Through prayer, the dirt in our heart will get cleaned and the light of goodness will start shining. Our prayer should be “My dear God! Please bless me that I do not cause any problem to others through my thoughts, speech or actions”
– unquote –
I believe the above message contains the total guidance needed by you.
Words of Mahatmas are whole truths. What Amma has stated elaborately has been stated briefly by Sri Ramakrishna paramahamsa too: “One who says ‘I am a sinner; I am a sinner’ end up as sinner. We should have a firm conviction – ‘I am chanting God’s name. How can sin do anything with me?”
https://hinduismwayoflife.com/wp-content/uploads/2018/02/Sinner.jpg152250C.V.Rajanhttps://hinduismwayoflife.com/wp-content/uploads/2022/09/Logo6-Hinduism-Sanatana-dharma-Way-of-life-340-×-140-px-300x124.pngC.V.Rajan2018-02-25 14:08:022018-04-01 10:00:33I have committed wrongs and caused suffering to many people in the past. When I think of it, I suffer from guilty complex. I think even God will not forgive for the evil acts that I have done. I am even afraid of praying to God. What is the way out for me?
https://hinduismwayoflife.com/wp-content/uploads/2018/02/Goat-climbing-hill.jpg349536C.V.Rajanhttps://hinduismwayoflife.com/wp-content/uploads/2022/09/Logo6-Hinduism-Sanatana-dharma-Way-of-life-340-×-140-px-300x124.pngC.V.Rajan2018-02-03 07:46:032018-03-15 11:29:56How important is perseverance? How to face criticisms and move ahead?
“Why does Amma always speak high of her mother who had given her so much of hardship in her younger days?” this was a question posed by a westerner to Amma on the Satsang.
The gist of Amma’s reply was as below:
Amma always believes that whatever happened has happened only for good. Dhamayantiamma had so many good principles and values that she practiced with extraordinary strictness and she was very particular that Amma too learned and practiced them.
She had so much awareness about so many things. If Amma spilled a few grains while cleaning the rice, Dhamayantiamma would say “Are you capable of creating one rice grain yourself? Then how can you carelessly waste it?”. Even a match stick should not be wasted unnecessarily. If Amma has to light up fire, she has to go approach a neighbor and if they have got fire at their kitchen or at their wick lamp, fire should be obtained from there.
If a piece of paper is left behind on the floor while sweeping, she would shout for the lack of shraddha in doing a job perfectly. Moreover, a piece of paper is an aspect of Goddess of Learning, Saraswathi. If someone puts a foot over it, it amounts to showing disrespect to Goddess Saraswathi. Dhamayantiamma could not permit it.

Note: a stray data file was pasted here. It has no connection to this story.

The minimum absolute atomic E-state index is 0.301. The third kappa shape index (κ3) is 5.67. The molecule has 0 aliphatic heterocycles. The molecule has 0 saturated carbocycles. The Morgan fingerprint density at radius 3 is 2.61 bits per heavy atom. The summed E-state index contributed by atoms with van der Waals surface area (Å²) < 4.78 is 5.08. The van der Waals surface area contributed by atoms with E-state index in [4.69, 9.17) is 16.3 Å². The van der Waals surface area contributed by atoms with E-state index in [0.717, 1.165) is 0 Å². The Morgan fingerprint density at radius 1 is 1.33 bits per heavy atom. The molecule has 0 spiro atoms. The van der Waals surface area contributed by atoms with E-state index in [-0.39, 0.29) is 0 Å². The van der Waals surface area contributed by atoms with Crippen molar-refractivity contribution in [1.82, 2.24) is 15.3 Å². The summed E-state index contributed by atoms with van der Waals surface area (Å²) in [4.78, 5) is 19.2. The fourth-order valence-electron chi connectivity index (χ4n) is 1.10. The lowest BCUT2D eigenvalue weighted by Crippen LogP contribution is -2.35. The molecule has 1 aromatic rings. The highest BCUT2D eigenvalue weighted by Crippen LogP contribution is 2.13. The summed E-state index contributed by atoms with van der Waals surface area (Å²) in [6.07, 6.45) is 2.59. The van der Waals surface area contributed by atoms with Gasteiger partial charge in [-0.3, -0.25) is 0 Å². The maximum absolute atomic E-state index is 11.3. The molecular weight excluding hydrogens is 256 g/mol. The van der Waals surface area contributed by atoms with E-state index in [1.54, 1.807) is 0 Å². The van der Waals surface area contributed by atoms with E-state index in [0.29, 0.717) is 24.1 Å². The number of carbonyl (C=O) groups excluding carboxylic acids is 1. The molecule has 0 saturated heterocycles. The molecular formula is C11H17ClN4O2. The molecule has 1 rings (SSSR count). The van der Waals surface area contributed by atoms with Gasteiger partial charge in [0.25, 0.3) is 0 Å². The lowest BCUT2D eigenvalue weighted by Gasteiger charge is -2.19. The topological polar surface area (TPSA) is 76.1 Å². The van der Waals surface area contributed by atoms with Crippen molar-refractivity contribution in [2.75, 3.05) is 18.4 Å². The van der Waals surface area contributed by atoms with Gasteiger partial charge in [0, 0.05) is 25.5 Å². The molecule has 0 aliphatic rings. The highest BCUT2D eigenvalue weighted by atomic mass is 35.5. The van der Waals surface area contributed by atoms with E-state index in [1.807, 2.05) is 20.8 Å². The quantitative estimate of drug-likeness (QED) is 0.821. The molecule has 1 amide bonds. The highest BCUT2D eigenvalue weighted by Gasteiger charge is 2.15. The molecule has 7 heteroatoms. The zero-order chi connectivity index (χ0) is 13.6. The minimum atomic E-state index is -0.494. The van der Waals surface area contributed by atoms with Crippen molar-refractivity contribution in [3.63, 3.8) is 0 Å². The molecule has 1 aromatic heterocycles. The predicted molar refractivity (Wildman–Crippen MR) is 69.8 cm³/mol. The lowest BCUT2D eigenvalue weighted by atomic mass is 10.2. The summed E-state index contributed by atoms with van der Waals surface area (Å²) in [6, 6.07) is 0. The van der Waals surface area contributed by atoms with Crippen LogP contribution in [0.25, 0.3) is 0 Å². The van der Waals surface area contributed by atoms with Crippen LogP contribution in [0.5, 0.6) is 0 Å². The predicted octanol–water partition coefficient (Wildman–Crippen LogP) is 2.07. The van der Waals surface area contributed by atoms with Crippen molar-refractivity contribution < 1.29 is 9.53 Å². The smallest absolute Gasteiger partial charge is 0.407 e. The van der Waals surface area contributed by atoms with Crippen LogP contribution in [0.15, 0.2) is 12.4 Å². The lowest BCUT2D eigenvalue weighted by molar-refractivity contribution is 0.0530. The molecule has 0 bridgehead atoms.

While grinding ‘masala’ in the grinding stone, Amma would loudly chit chat. That was not an acceptable behavior. When you chit chat, there is a chance that your spittle may drop on the preparation and it was very unhygienic. Dhamayantiamma would give a beating or two if Sudhamani does not keep her mouth shut at that time.
Dhamayanti Amma (Amma’s mother)
If Dhamayantiamma says “You should not do it” Amma will say “I will”. If Dhamayantiamma shouts at her, Amma would shout back louder than her! If Dhamayantiamma comes to beat her, Amma would grip her hands and try to thwart her from hitting her! All these would naturally bring Dhamyanthiamma to boiling point and instead of getting one beating, Amma would end up getting 10 beatings!
Dhamayantiamma was very particular that her daughters should never get any bad name or reputation. Girls to be married off should have modesty, sound character, be soft spoken, be feminine, be excellent in domestic chores and so on in her standards. But Amma those days had a Tom-boyish behavior that naturally did not fit into Dhamayanthiamma’s scheme of things. If Amma had received so much of beatings those days, it was more due to Amma’s egotism and adamant behavior at her young age.
In her young age, brimming with energy, Amma would not differentiate a work which are normally done by men. Once Amma was returning from Vallikkavu and came to the backwaters to take a rowing boat (‘kadatthu vallam’) to reach home. (There was no bridge those days and boat was the only mode of transport). Boatmen had retired for lunch time.Some elderly women and children were waiting for the boatman for a long time. One woman was lamenting that her children were hungry at home; she had just bought the provisions and only after returning home with that she could start cooking. If the wait had to be longer, the children had to suffer in hunger. She was feeling restless.
Amma could not just tolerate the woman’s mental anguish. She decided to row the boat herself even though she had no experience in rowing the large Kadatthu Vallam;. The bamboo stick was too heavy and too tall for her small stature! It was indeed a tough man’s job! But undaunted, Amma started pushing the boat using the stick
, keeping the women and children seated in it. Soon the boat was swaying this way and that way dangerously, but still started progressing towards the opposite shore!